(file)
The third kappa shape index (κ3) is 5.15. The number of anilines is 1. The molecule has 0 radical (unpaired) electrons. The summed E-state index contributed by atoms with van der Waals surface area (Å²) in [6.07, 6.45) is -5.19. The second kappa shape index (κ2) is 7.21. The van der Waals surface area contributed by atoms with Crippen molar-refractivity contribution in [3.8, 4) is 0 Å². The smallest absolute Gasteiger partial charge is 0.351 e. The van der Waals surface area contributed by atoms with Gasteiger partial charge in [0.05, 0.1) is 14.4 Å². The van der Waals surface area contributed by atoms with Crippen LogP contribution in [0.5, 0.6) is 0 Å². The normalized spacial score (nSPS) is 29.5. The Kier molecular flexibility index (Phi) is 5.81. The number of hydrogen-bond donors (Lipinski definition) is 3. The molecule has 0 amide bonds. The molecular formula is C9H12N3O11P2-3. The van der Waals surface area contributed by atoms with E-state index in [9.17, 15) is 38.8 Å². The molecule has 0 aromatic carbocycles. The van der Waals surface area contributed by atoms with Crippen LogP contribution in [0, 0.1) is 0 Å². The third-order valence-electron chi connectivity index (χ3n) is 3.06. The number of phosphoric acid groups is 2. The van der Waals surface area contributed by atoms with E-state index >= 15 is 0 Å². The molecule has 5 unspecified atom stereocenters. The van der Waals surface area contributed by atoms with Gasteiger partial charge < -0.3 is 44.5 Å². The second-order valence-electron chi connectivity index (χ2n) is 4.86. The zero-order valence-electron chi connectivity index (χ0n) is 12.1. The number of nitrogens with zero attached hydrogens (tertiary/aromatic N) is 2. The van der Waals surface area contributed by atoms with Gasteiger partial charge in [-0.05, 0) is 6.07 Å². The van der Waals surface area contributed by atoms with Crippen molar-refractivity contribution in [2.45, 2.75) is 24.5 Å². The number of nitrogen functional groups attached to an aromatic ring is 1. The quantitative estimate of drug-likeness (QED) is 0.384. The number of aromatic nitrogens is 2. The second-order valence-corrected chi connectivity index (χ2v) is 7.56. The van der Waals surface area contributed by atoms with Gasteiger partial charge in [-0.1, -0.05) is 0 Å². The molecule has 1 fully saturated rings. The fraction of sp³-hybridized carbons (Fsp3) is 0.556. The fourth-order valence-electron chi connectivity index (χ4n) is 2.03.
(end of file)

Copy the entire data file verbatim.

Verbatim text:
The third kappa shape index (κ3) is 5.15. The number of anilines is 1. The molecule has 0 radical (unpaired) electrons. The summed E-state index contributed by atoms with van der Waals surface area (Å²) in [6.07, 6.45) is -5.19. The second kappa shape index (κ2) is 7.21. The van der Waals surface area contributed by atoms with Crippen molar-refractivity contribution in [3.8, 4) is 0 Å². The smallest absolute Gasteiger partial charge is 0.351 e. The van der Waals surface area contributed by atoms with Gasteiger partial charge in [0.05, 0.1) is 14.4 Å². The van der Waals surface area contributed by atoms with Crippen LogP contribution in [0.5, 0.6) is 0 Å². The normalized spacial score (nSPS) is 29.5. The Kier molecular flexibility index (Phi) is 5.81. The number of hydrogen-bond donors (Lipinski definition) is 3. The molecule has 0 amide bonds. The molecular formula is C9H12N3O11P2-3. The van der Waals surface area contributed by atoms with E-state index in [9.17, 15) is 38.8 Å². The molecule has 0 aromatic carbocycles. The van der Waals surface area contributed by atoms with Crippen LogP contribution in [0, 0.1) is 0 Å². The third-order valence-electron chi connectivity index (χ3n) is 3.06. The number of phosphoric acid groups is 2. The van der Waals surface area contributed by atoms with E-state index >= 15 is 0 Å². The molecule has 5 unspecified atom stereocenters. The van der Waals surface area contributed by atoms with Gasteiger partial charge < -0.3 is 44.5 Å². The second-order valence-electron chi connectivity index (χ2n) is 4.86. The zero-order valence-electron chi connectivity index (χ0n) is 12.1. The number of nitrogens with zero attached hydrogens (tertiary/aromatic N) is 2. The van der Waals surface area contributed by atoms with Gasteiger partial charge in [-0.05, 0) is 6.07 Å². The van der Waals surface area contributed by atoms with Crippen molar-refractivity contribution in [2.45, 2.75) is 24.5 Å². The number of nitrogen functional groups attached to an aromatic ring is 1. The quantitative estimate of drug-likeness (QED) is 0.384. The number of aromatic nitrogens is 2. The second-order valence-corrected chi connectivity index (χ2v) is 7.56. The van der Waals surface area contributed by atoms with Gasteiger partial charge in [-0.1, -0.05) is 0 Å². The molecule has 1 fully saturated rings. The fraction of sp³-hybridized carbons (Fsp3) is 0.556. The fourth-order valence-electron chi connectivity index (χ4n) is 2.03.